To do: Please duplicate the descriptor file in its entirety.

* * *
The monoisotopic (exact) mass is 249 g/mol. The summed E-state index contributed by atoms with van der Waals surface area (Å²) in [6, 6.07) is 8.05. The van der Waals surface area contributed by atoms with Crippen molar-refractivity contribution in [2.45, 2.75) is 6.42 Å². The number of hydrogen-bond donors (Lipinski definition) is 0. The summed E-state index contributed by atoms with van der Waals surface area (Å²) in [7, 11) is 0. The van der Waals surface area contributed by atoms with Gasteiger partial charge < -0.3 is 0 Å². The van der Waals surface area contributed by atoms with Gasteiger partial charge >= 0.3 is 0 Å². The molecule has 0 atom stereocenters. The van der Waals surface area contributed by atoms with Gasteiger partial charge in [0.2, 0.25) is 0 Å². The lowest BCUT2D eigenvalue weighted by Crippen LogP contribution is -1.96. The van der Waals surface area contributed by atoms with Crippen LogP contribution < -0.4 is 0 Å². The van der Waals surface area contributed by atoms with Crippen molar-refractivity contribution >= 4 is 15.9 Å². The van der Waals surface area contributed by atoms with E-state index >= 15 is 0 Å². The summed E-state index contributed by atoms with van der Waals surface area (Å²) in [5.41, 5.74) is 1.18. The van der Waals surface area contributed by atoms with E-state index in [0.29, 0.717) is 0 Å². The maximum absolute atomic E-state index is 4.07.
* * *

The monoisotopic (exact) mass is 249 g/mol. The summed E-state index contributed by atoms with van der Waals surface area (Å²) in [6, 6.07) is 8.05. The van der Waals surface area contributed by atoms with Crippen molar-refractivity contribution in [2.45, 2.75) is 6.42 Å². The number of hydrogen-bond donors (Lipinski definition) is 0. The summed E-state index contributed by atoms with van der Waals surface area (Å²) in [7, 11) is 0. The van der Waals surface area contributed by atoms with Gasteiger partial charge < -0.3 is 0 Å². The van der Waals surface area contributed by atoms with Gasteiger partial charge >= 0.3 is 0 Å². The molecule has 0 atom stereocenters. The van der Waals surface area contributed by atoms with Gasteiger partial charge in [0.2, 0.25) is 0 Å². The lowest BCUT2D eigenvalue weighted by Crippen LogP contribution is -1.96. The van der Waals surface area contributed by atoms with Crippen LogP contribution < -0.4 is 0 Å². The van der Waals surface area contributed by atoms with Crippen molar-refractivity contribution >= 4 is 15.9 Å². The van der Waals surface area contributed by atoms with E-state index >= 15 is 0 Å². The summed E-state index contributed by atoms with van der Waals surface area (Å²) in [5.41, 5.74) is 1.18. The van der Waals surface area contributed by atoms with E-state index in [0.29, 0.717) is 0 Å². The maximum absolute atomic E-state index is 4.07.